Packages in R

Packages in R

What is an R package?

R packages contain collections of functions and tools for your research project. You can view a package as an extension to R and such extensions intend to facilitate and expand the functionality of R. You will frequently need functions which are not included in the default R installation and there are over 14.000 R packages which contain such functions. You can install any package within a few seconds. All packages are written by the R community and most packages undergo validation by experts so that the quality can be trusted. Also, you can inspect the entire code of any R package (although this is rarely done by novices).

Some of the most popular R packages for research are as follows:

  • ggplot2 package for visualizing data in R.
  • dplyr package for data wrangling in R.
  • tidyr package for tidying data in R.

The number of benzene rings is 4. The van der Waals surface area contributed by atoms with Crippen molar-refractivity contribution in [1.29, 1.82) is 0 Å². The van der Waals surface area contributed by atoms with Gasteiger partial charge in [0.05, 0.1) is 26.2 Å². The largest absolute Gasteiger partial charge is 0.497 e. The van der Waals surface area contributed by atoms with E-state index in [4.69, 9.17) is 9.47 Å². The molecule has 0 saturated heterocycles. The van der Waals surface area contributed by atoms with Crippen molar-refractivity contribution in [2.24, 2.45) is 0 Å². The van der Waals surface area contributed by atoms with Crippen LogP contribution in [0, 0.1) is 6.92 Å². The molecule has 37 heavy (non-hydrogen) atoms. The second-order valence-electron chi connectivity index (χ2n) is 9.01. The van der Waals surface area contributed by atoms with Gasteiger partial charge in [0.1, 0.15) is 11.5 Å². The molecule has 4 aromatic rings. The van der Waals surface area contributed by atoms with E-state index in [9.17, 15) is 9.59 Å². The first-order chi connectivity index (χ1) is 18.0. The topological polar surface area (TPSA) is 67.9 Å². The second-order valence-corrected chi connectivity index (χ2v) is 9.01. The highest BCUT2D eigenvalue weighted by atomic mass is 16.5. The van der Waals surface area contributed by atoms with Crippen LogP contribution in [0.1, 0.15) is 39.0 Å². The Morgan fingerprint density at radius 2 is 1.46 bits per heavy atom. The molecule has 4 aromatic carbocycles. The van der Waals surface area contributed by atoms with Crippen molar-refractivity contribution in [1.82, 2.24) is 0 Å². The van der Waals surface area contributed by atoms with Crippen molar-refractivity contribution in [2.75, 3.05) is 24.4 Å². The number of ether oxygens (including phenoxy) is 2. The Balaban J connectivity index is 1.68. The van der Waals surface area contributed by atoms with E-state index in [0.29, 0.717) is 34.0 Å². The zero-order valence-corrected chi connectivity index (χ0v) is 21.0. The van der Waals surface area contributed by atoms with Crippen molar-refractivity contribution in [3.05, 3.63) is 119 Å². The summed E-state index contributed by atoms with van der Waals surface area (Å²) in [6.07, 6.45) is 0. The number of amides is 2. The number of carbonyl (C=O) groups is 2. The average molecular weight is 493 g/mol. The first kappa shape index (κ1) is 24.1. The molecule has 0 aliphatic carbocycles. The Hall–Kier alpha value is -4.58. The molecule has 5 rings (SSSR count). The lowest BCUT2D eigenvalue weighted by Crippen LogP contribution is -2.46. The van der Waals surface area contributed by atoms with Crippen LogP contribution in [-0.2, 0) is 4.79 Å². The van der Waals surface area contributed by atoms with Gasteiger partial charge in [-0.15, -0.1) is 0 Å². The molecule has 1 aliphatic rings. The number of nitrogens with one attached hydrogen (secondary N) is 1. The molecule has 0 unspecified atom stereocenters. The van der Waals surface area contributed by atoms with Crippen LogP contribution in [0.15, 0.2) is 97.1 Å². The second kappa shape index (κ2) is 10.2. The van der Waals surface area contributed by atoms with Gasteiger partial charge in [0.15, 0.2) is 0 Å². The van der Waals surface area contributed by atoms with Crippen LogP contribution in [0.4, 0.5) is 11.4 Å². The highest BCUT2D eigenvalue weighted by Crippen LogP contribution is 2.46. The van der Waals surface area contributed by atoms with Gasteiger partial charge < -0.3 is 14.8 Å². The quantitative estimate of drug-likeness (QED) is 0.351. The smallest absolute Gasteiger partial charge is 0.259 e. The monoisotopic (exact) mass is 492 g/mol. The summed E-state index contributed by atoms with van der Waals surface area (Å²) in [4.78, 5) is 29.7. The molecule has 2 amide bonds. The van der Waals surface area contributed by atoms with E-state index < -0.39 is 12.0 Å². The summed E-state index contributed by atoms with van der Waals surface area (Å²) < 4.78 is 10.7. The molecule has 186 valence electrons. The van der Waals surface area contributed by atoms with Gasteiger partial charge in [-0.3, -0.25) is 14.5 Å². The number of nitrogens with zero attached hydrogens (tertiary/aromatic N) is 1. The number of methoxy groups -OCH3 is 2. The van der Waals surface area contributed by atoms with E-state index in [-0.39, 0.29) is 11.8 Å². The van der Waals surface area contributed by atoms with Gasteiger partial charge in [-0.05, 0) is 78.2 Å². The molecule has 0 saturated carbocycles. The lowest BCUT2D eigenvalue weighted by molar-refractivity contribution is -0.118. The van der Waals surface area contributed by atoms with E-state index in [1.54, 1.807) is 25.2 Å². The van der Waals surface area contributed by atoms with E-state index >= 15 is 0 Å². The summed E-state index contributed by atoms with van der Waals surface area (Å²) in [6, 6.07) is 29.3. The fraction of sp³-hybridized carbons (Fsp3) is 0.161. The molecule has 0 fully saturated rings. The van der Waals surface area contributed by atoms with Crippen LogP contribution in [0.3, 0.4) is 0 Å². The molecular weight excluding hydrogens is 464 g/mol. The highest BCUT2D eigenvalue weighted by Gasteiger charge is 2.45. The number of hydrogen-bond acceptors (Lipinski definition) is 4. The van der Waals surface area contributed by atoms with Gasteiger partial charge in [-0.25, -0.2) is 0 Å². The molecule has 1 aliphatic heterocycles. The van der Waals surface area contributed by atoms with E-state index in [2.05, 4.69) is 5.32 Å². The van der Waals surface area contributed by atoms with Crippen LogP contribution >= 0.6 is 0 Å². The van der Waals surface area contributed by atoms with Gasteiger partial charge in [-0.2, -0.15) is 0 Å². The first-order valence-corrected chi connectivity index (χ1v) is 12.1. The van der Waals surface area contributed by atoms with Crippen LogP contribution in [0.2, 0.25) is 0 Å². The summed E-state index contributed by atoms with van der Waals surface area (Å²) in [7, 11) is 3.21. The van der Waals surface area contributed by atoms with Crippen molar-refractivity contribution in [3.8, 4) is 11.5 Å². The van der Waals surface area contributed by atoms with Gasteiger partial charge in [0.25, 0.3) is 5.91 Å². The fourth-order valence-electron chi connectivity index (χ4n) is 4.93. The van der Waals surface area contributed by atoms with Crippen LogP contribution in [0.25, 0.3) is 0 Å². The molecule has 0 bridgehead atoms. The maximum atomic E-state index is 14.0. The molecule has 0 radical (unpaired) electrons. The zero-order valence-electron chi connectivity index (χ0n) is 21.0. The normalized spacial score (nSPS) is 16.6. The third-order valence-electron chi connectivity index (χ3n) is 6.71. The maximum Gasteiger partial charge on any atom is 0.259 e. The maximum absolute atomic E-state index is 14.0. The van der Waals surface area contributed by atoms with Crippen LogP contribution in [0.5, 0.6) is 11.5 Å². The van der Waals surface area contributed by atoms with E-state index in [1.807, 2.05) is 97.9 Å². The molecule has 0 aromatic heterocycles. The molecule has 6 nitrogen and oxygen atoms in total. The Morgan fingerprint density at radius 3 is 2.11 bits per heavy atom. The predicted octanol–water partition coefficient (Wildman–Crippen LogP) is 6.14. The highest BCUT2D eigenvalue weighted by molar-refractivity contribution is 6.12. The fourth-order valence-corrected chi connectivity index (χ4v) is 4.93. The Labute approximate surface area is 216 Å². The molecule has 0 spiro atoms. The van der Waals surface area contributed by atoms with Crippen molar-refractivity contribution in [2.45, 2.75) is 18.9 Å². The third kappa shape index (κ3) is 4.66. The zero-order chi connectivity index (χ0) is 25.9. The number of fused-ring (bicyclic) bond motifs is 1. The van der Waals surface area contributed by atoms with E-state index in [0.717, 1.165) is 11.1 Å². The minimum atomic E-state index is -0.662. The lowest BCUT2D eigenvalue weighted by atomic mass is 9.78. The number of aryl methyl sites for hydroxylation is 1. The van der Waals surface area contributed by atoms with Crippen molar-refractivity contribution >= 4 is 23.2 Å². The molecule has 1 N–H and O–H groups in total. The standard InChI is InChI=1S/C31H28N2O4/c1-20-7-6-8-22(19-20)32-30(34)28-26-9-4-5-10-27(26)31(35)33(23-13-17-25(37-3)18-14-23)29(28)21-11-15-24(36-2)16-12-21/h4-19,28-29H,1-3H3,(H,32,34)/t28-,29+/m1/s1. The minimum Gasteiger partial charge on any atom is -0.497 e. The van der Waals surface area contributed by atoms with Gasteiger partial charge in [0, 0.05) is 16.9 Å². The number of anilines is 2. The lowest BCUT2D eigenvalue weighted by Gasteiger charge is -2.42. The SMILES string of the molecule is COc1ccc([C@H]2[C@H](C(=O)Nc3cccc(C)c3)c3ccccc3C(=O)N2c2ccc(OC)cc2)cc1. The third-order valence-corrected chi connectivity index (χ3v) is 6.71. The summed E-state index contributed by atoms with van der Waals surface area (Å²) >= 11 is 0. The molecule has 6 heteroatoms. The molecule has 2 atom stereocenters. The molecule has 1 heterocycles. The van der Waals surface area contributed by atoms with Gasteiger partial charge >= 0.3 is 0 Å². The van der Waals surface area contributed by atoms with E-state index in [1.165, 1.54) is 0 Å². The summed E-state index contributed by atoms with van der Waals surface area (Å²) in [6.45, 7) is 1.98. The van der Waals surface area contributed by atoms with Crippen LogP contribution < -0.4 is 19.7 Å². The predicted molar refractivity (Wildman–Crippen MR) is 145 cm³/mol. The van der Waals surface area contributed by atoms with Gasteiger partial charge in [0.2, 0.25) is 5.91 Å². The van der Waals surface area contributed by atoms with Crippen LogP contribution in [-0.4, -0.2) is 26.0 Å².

• purrr package for writing functions effectively in R.
  • survival package for survival analysis in R.
  • lme4 package for creating mixed (random) effects models.

How to install an R package

Before using any R package you need to _install the package and then activate it, so that you can use it in your current R session (a session is launched every time you start R). R comes with a few packages pre-installed. Such packages contain core functionality, such as functions for basic mathematic operations, handling of data frames etc. However, the vast majority of packages are not installed by default. To use them you need to download and install them. You only install a package once. Here is how you install the dplyrpackage: